It’s that time of year. You know, the time when you’re forced okay, maybe willing to show your love for friends and family by spending some cold-hard-cash on them. But something is different this time. Way different. You have a newborn. So, how do you manage shopping for the holidays with baby? We break it down so you won’t by venue with tips to prevent you and baby from turning into a Tiny Tears doll. After all, ‘tis the season to be jolly.
via Holiday Shopping with Baby – New Parent – Newborn Basics – TheBump.com.
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Posted in Sleep and Your Child, tagged American Academy of Pediatrics, Australian Associated Press, Co-sleeping, Death, Health department, Infant, Infant mortality, Milwaukee, SIDS, Sudden Infant Death Syndrome on November 16, 2011 |
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This week I have seen this PSA (Public Service Announcement) and three media discussions associated with it. The consensus of what I have read and heard is that this PSA is inappropriate and uses “shock” value to relate an important message to parents concerning “co-sleeping“.
Do we really need this type of photo to make a statement against co-sleeping?
What do you think?
Well, I visited Milwaukee‘s website and found some helpful “safe sleep” resources and information related to infant deaths in Milwaukee.
It is my opinion that Milwaukee is trying desperately to reduce infant mortality but are they trying too hard? Will they lose the attention of the very group that they are aiming to help educate with this poster.
The City has had a Safe Sleep Sabbath this past October 11th, where churches participated in a safe sleep for baby program to educate parents about the danger of not putting baby to sleep in an appropriate environment but more importantly it provided information about what was appropriate and safe for infants.
Safe Sleep Sabbath – Sunday, October 9, 2011 Act now to overcome one major problem that is killing our babies: infant sleep death. Infant mortality: The number of infants who die before their first birthday.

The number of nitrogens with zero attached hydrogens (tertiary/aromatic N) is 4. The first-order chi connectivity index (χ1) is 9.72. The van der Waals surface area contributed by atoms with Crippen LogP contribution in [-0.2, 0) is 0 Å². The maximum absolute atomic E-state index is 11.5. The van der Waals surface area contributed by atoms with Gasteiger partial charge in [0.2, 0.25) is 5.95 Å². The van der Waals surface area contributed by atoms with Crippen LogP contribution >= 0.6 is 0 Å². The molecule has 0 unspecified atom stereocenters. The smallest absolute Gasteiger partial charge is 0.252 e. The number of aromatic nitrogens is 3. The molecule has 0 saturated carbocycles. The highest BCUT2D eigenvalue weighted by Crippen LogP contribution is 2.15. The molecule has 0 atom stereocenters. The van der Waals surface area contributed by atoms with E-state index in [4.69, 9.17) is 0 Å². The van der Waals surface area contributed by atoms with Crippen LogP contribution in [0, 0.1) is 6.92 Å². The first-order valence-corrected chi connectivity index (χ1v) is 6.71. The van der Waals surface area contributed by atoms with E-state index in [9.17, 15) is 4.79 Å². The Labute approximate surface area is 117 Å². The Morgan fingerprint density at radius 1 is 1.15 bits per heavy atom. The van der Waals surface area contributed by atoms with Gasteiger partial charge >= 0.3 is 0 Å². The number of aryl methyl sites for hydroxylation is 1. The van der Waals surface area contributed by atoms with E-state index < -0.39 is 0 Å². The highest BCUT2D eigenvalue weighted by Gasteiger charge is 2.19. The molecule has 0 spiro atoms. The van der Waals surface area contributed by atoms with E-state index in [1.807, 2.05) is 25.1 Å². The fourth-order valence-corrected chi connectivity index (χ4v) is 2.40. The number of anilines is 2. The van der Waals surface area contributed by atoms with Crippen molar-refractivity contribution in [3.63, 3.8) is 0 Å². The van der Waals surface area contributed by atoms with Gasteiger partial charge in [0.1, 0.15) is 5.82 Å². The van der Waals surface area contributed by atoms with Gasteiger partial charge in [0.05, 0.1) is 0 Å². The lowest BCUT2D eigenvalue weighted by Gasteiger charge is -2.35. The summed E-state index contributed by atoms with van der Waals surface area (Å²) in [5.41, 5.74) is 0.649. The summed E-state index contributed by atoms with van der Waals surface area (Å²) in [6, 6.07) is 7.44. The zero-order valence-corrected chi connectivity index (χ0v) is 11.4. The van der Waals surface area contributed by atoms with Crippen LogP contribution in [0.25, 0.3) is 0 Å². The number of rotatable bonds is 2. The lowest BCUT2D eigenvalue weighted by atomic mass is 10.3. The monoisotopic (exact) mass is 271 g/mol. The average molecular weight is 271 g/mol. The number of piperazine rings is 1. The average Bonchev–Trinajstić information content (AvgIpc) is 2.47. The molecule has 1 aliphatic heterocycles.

Okay …great…now what what else could be done to decrease infant mortality due to poor and unsafe sleeping conditions?
Since we know that in Milwaukee, SES (socio-economic status) is also related to infant mortality it might be helpful to have culturally sensitive educational materials and discussions about safe sleep for infants.
It would also be advantageous if this discussion did not confuse co-sleeping with unsafe sleep environments for babies.
Let’s keep the discussion going but in a more positive format.
Social workers are doing what they can in Milwaukee as evidenced in this piece from the Sentinel.
Lets here it for education…education…education…rather than scare tactics and scapegoating “co-sleeping”.
This is a very multifaceted problem that needs to be combatted with a multifaceted action plan.
In Milwaukee around 20% of infant mortality is attributable to a combination of Sudden Infant Death Syndrome (SIDS), and Sudden Unexplained Death in infancy (SUDI). Of these deaths the majority die in an unsafe sleep environment.
The City of Milwaukee Health Department strongly advises parents NOT to share a bed with their infant. This is based on an American Academy of Pediatrics 2011 Policy Statement which states that the risk of SIDS has been shown to be reduced when the infant sleeps in the same room as the mother, but the AAP recommends that infants not share a bed with parents or anyone else, due to increased risk.
The term “co-sleeping” can be confusing, as it is used both to refer to sharing a bed and sharing a room. To clarify the distinction, many pediatric experts now refer to “bed-sharing” (referring to a infant who is sleeping in the same bed, couch, or other surface where parents or others are sleeping), and “room-sharing” (referring to a infant who is sleeping in the parents’ room, but in their own crib or bassinet).
Safe Sleep Guidelines
- Put baby to sleep on their back. Babies who sleep on their backs are safer.
- Provide a separate but nearby sleeping environment, meaning: babies should share a room with their parents, but not a bed. The risk of SIDS is reduced when the infant sleeps in the same room as the mother.
- Never put a baby to sleep on a couch or a chair. A crib, bassinette or cradle that conforms to the safety standards is recommended.
- Make sure that the only item in the crib is a mattress, covered by a tight-fitting sheet. No bumper pads, blankets or toys.